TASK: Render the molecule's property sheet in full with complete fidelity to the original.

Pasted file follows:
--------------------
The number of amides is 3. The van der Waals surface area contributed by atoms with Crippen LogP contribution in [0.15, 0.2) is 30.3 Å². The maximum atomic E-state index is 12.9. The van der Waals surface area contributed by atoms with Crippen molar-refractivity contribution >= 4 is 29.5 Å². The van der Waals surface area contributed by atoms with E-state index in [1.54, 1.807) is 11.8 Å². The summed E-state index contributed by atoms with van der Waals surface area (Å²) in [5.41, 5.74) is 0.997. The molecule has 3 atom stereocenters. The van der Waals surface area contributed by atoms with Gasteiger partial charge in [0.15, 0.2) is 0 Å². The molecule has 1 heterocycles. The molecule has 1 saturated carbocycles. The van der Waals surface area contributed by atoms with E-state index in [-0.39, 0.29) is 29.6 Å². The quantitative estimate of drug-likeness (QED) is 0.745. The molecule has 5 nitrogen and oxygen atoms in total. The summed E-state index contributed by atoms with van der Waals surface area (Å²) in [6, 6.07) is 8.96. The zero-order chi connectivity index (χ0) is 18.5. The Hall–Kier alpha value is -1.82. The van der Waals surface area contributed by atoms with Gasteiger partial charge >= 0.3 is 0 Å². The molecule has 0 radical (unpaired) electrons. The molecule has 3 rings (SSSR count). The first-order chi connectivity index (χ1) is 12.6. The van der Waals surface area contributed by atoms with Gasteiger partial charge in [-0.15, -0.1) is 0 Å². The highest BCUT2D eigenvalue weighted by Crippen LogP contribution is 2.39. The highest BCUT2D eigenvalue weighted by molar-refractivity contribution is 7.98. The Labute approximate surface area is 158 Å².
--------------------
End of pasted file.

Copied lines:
The number of amides is 3. The van der Waals surface area contributed by atoms with Crippen LogP contribution in [0.15, 0.2) is 30.3 Å². The maximum atomic E-state index is 12.9. The van der Waals surface area contributed by atoms with Crippen molar-refractivity contribution >= 4 is 29.5 Å². The van der Waals surface area contributed by atoms with E-state index in [1.54, 1.807) is 11.8 Å². The summed E-state index contributed by atoms with van der Waals surface area (Å²) in [5.41, 5.74) is 0.997. The molecule has 3 atom stereocenters. The van der Waals surface area contributed by atoms with Gasteiger partial charge in [0.15, 0.2) is 0 Å². The molecule has 1 heterocycles. The molecule has 1 saturated carbocycles. The van der Waals surface area contributed by atoms with E-state index in [-0.39, 0.29) is 29.6 Å². The quantitative estimate of drug-likeness (QED) is 0.745. The molecule has 5 nitrogen and oxygen atoms in total. The summed E-state index contributed by atoms with van der Waals surface area (Å²) in [6, 6.07) is 8.96. The zero-order chi connectivity index (χ0) is 18.5. The Hall–Kier alpha value is -1.82. The van der Waals surface area contributed by atoms with Gasteiger partial charge >= 0.3 is 0 Å². The molecule has 0 radical (unpaired) electrons. The molecule has 3 rings (SSSR count). The first-order chi connectivity index (χ1) is 12.6. The van der Waals surface area contributed by atoms with Gasteiger partial charge in [-0.15, -0.1) is 0 Å². The highest BCUT2D eigenvalue weighted by Crippen LogP contribution is 2.39. The highest BCUT2D eigenvalue weighted by molar-refractivity contribution is 7.98. The Labute approximate surface area is 158 Å².